BMW 4 Series review - Do chassis tweaks make the 2017 4 Series a real drivers' car? - MPG and running costs
The entire 4 Series range is made up of stylish, comfortable and competent models
MPG and running costs
The whole rationale behind dropping normal aspiration for forced induction is that you get the same power and performance as before, yet with much better parsimony. This is true of the 4 Series derivatives, which turn in economy and emissions figures that almost beggar belief – even if you accept that the NEDC-generated figures will be impossible to attain in the real world.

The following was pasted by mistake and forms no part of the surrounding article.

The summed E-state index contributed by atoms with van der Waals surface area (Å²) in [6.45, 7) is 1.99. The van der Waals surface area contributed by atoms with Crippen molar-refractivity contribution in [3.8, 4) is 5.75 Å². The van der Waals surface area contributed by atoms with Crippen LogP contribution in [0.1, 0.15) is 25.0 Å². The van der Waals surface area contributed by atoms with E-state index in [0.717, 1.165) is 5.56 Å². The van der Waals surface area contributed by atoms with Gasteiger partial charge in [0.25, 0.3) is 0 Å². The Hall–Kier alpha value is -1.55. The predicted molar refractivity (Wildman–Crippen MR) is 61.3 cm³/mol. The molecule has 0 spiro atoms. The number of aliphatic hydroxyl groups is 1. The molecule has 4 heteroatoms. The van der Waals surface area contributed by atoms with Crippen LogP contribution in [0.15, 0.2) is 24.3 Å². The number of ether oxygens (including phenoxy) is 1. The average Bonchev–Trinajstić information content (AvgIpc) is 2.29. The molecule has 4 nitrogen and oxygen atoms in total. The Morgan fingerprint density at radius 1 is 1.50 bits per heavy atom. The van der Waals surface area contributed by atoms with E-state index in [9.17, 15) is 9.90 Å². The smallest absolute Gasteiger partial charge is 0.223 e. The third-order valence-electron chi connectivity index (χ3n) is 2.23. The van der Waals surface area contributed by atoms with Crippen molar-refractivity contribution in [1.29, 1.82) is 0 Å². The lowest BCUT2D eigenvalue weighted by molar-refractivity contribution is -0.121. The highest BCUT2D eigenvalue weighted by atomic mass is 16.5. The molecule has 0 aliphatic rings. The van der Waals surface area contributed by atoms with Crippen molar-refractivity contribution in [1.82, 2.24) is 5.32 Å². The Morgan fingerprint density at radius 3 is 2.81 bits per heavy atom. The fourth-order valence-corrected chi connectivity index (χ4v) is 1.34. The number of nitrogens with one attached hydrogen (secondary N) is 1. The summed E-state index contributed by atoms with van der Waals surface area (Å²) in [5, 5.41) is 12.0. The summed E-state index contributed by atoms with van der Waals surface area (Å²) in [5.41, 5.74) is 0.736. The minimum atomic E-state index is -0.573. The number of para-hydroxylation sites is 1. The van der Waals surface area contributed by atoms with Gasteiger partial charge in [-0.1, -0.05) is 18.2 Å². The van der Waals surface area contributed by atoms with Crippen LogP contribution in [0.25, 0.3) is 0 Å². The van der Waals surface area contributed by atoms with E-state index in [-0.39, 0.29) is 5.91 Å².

In short, no 4 Series emits more than 200g/km of CO2 (the Gran Coupé 440i model is rated at 159g/km), while even the 440i Coupé manual can return 36mpg. At the other end of the scale diesel Coupé 420ds can achieve 67mpg, while CO2 emissions get as low as 118g/km on a 418d auto Coupé. Benefit-in-Kind rates run from 17 to 31 per cent across the range.
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Naturally, fitting xDrive has an adverse impact on economy and emissions model-for-model (it brings a 70kg weight penalty), but fitting an auto does not: the ZF 8HP units can deliver better ‘green’ figures than the six-speed manual gearbox.
Owners can opt for a Service Inclusive payment, which covers all costs for the first five years or 50,000 miles for a one-off lump sum at purchase time, while there’s a three-year/unlimited mileage warranty as standard on new BMWs.